In 2018, I had the opportunity to interact with state representatives in Arizona, in the US. I asked them about their policy approach and thinking regarding autonomous vehicles. Their response was refreshing. They openly admitted they had no idea how to regulate these vehicles nor a strong understanding of how the software worked. For the time being, they were allowing autonomous vehicle testing in Arizona in order to better understand the space and would thereafter give thought to legislation. Their approach was simply one of saying they are hands-off until they feel confident enough to create useful legislation. No need to delude themselves into thinking they know what is best.

Such an approach isn’t ideological, or self-righteous, it is purely practical – an acknowledgement and undertaking to learn more about the sector before assuming you know what the way forward should be.

It is a policy approach that is desperately needed in South Africa. Instead of identifying a new growing sector and thinking about tax collection, rather explore how growth in that sector can be enabled. Instead of continually looking to regulate various aspects of the economy, why not examine what areas need deregulation? While you are at it, stop looking to expand the state into areas where it has no track record of performance and rather look at where state involvement can possibly be reduced.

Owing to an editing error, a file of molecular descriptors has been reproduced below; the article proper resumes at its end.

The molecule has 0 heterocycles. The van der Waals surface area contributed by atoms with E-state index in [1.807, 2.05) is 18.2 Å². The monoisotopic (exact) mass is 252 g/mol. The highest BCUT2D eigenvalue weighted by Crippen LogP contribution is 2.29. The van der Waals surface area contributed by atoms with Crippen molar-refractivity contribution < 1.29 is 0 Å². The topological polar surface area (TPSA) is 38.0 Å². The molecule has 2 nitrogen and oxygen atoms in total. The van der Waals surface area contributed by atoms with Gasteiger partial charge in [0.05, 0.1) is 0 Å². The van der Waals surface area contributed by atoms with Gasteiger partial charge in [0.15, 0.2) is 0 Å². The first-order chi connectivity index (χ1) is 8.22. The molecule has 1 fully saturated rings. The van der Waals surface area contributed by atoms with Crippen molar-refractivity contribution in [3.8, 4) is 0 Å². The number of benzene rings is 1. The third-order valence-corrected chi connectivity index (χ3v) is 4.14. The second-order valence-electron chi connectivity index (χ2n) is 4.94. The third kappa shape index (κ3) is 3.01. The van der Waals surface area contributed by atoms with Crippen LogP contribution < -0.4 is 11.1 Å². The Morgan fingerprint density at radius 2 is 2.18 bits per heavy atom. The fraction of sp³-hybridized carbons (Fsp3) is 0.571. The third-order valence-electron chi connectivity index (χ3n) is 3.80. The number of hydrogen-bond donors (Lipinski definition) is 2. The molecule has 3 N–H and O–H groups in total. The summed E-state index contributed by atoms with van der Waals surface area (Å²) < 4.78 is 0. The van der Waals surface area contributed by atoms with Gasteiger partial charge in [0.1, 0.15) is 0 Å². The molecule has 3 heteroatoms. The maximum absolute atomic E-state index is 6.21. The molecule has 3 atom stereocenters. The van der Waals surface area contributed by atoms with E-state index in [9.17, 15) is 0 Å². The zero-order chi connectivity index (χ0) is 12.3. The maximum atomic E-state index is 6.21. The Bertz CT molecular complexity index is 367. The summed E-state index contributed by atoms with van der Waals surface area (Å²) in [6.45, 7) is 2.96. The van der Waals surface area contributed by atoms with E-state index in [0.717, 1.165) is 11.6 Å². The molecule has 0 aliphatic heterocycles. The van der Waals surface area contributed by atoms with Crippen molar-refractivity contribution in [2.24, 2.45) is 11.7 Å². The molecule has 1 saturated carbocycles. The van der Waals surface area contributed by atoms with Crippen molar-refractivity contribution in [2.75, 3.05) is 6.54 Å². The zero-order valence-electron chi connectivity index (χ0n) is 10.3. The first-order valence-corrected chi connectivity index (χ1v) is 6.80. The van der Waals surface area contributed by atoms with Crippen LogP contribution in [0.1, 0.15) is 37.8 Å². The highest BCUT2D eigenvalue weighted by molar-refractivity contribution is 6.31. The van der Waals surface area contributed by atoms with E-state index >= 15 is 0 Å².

The current approach to national policy in South Africa comes from a mixture of fervent self-righteousness mixed with a heavy dose of delusion and it is not advancing significant change in the growth of this country, or the lives of its citizens. DM